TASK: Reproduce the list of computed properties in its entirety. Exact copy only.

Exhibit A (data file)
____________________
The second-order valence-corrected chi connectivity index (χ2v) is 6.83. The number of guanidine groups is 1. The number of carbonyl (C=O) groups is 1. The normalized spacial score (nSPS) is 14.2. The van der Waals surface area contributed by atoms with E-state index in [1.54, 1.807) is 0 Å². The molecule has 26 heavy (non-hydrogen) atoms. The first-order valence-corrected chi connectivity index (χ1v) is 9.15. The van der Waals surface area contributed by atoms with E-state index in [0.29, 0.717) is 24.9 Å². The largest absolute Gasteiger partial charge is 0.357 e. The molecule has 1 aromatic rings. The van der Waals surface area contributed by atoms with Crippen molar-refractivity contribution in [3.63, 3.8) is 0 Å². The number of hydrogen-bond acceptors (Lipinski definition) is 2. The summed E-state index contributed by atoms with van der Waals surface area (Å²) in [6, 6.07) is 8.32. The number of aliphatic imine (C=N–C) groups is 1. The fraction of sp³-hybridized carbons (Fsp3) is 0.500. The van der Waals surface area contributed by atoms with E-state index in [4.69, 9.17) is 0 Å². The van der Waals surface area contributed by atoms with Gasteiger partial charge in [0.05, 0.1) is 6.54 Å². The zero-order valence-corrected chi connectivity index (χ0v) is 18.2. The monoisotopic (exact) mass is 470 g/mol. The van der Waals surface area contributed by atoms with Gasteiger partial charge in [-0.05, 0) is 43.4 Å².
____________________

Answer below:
The second-order valence-corrected chi connectivity index (χ2v) is 6.83. The number of guanidine groups is 1. The number of carbonyl (C=O) groups is 1. The normalized spacial score (nSPS) is 14.2. The van der Waals surface area contributed by atoms with E-state index in [1.54, 1.807) is 0 Å². The molecule has 26 heavy (non-hydrogen) atoms. The first-order valence-corrected chi connectivity index (χ1v) is 9.15. The van der Waals surface area contributed by atoms with E-state index in [0.29, 0.717) is 24.9 Å². The largest absolute Gasteiger partial charge is 0.357 e. The molecule has 1 aromatic rings. The van der Waals surface area contributed by atoms with Crippen molar-refractivity contribution in [3.63, 3.8) is 0 Å². The number of hydrogen-bond acceptors (Lipinski definition) is 2. The summed E-state index contributed by atoms with van der Waals surface area (Å²) in [6, 6.07) is 8.32. The number of aliphatic imine (C=N–C) groups is 1. The fraction of sp³-hybridized carbons (Fsp3) is 0.500. The van der Waals surface area contributed by atoms with E-state index in [4.69, 9.17) is 0 Å². The van der Waals surface area contributed by atoms with Gasteiger partial charge in [0.05, 0.1) is 6.54 Å². The zero-order valence-corrected chi connectivity index (χ0v) is 18.2. The monoisotopic (exact) mass is 470 g/mol. The van der Waals surface area contributed by atoms with Gasteiger partial charge in [-0.05, 0) is 43.4 Å².